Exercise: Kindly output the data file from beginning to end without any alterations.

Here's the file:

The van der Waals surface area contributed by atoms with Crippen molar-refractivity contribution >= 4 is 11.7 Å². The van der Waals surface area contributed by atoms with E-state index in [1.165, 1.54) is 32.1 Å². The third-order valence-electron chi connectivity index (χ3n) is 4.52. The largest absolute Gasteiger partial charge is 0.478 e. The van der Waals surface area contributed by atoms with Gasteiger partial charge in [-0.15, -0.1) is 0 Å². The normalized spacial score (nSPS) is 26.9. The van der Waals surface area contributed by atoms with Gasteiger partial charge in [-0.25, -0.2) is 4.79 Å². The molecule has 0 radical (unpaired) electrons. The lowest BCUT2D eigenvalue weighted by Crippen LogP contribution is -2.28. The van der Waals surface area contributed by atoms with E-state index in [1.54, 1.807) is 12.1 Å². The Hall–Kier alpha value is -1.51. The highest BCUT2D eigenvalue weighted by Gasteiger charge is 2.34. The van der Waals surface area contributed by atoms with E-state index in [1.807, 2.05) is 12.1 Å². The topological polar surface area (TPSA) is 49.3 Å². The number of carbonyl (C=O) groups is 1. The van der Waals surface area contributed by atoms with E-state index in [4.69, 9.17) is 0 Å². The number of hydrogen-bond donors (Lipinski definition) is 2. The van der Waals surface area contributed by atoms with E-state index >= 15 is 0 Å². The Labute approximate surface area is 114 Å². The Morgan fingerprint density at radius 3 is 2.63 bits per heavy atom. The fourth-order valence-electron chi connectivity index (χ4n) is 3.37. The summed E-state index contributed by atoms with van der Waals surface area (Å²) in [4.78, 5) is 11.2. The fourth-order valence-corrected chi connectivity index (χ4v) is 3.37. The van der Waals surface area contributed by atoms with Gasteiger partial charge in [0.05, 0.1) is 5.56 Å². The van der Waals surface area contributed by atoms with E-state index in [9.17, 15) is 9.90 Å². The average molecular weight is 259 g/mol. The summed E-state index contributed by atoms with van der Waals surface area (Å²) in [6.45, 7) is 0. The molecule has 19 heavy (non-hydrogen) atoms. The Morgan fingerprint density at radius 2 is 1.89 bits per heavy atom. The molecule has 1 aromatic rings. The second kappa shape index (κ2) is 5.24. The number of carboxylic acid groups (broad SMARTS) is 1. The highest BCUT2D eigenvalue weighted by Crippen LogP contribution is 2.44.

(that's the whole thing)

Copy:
The van der Waals surface area contributed by atoms with Crippen molar-refractivity contribution >= 4 is 11.7 Å². The van der Waals surface area contributed by atoms with E-state index in [1.165, 1.54) is 32.1 Å². The third-order valence-electron chi connectivity index (χ3n) is 4.52. The largest absolute Gasteiger partial charge is 0.478 e. The van der Waals surface area contributed by atoms with Gasteiger partial charge in [-0.15, -0.1) is 0 Å². The normalized spacial score (nSPS) is 26.9. The van der Waals surface area contributed by atoms with Gasteiger partial charge in [-0.25, -0.2) is 4.79 Å². The molecule has 0 radical (unpaired) electrons. The lowest BCUT2D eigenvalue weighted by Crippen LogP contribution is -2.28. The van der Waals surface area contributed by atoms with E-state index in [1.54, 1.807) is 12.1 Å². The Hall–Kier alpha value is -1.51. The highest BCUT2D eigenvalue weighted by Gasteiger charge is 2.34. The van der Waals surface area contributed by atoms with E-state index in [1.807, 2.05) is 12.1 Å². The topological polar surface area (TPSA) is 49.3 Å². The number of carbonyl (C=O) groups is 1. The van der Waals surface area contributed by atoms with E-state index in [4.69, 9.17) is 0 Å². The number of hydrogen-bond donors (Lipinski definition) is 2. The van der Waals surface area contributed by atoms with E-state index >= 15 is 0 Å². The Labute approximate surface area is 114 Å². The Morgan fingerprint density at radius 3 is 2.63 bits per heavy atom. The fourth-order valence-electron chi connectivity index (χ4n) is 3.37. The summed E-state index contributed by atoms with van der Waals surface area (Å²) in [4.78, 5) is 11.2. The fourth-order valence-corrected chi connectivity index (χ4v) is 3.37. The van der Waals surface area contributed by atoms with Gasteiger partial charge in [0.05, 0.1) is 5.56 Å². The van der Waals surface area contributed by atoms with E-state index in [9.17, 15) is 9.90 Å². The average molecular weight is 259 g/mol. The summed E-state index contributed by atoms with van der Waals surface area (Å²) in [6.45, 7) is 0. The molecule has 19 heavy (non-hydrogen) atoms. The Morgan fingerprint density at radius 2 is 1.89 bits per heavy atom. The molecule has 1 aromatic rings. The second kappa shape index (κ2) is 5.24. The number of carboxylic acid groups (broad SMARTS) is 1. The highest BCUT2D eigenvalue weighted by Crippen LogP contribution is 2.44.